Payment reductions have been made in respect of some 7,748 claims under the 2008 single payment scheme. That represents 7.3 per cent. of the claimant population of 106,500.
I thank the Minister for that response. The minimum penalty for non-compliance is now 3 per cent. of the total single farm payment for any farmer. One of the most common triggers for a penalty is failure to notify animal movements within three days. That three-day limit is imposed by DEFRA, yet the EU regulation allows up to seven days. Why is the UK gold-plating the European regulations to the disadvantage of our farmers? Why cannot DEFRA allow the EU norm of seven days for notification of animal movements?
As the hon. Gentleman indicates, penalties are imposed for a variety of different reasons. These rules are laid down primarily by EU legislation, and the Rural Payments Agency does not have real discretion in applying them. We have recently made some improvements to the scheme relating to the removal of set-aside and the 10-month rule, and we will obviously continue to do what we can to make the system as beneficial to British farmers as we can.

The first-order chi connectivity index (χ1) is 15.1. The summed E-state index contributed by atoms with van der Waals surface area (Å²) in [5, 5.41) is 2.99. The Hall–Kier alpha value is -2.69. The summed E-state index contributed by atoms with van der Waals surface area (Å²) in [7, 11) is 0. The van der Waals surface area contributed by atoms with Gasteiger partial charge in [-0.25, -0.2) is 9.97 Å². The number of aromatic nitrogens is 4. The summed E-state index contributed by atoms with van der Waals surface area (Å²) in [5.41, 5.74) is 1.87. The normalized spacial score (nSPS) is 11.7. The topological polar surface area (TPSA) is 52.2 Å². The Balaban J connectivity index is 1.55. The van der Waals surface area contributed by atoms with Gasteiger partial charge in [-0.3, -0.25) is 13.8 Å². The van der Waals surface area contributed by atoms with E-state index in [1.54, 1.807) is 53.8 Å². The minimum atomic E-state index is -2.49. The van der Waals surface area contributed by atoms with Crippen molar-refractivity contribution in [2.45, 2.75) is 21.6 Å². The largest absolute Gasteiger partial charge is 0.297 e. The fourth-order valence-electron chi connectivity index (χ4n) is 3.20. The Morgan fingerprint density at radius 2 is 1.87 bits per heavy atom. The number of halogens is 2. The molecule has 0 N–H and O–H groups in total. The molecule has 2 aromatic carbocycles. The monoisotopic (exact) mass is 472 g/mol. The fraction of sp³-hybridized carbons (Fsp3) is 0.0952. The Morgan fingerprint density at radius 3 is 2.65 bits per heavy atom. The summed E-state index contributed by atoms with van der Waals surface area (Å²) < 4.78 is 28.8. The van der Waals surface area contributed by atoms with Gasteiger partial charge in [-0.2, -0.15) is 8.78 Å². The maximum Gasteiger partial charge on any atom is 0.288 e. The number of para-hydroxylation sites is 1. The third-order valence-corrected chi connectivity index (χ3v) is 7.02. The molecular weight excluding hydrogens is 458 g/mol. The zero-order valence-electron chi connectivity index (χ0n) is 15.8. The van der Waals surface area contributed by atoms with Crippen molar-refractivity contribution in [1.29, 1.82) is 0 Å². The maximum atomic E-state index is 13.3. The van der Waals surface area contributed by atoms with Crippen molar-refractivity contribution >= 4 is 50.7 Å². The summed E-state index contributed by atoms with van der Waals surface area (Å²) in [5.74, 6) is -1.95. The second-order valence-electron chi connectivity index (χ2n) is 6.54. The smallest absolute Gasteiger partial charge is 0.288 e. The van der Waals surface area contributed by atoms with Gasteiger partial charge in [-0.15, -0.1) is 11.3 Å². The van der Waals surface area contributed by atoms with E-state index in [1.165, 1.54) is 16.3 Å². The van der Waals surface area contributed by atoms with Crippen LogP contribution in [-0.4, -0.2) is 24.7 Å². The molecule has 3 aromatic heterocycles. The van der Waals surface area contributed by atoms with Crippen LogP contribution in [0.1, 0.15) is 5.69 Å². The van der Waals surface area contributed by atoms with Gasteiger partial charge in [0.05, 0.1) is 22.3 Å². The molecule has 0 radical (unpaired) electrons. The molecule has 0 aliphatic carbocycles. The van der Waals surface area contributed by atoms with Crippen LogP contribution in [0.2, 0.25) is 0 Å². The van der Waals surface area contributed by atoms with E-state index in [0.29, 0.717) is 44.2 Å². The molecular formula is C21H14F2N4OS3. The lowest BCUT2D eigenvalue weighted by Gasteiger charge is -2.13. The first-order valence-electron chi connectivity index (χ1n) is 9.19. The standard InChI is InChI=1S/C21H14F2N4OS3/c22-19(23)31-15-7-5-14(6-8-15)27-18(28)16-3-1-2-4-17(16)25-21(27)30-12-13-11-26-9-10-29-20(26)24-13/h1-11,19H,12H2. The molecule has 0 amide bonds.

Ministers have announced that 80 per cent. of payments under the single payment scheme have been made to farmers, but given that we have estimated overpayments of more than £20 million and underpayments of more than £38 million in the scheme last year, what guarantees can the Minister give farmers that 2009 payments will be accurate?
It is a little churlish of the shadow Secretary of State not to welcome the once again improved performance of the Rural Payments Agency. It has been improving year on year, and this year it managed to pay out £1.3 billion, which is almost twice as much as last year, two weeks earlier than last year to four times as many farmers. From our point of view, that should be complimented and lauded.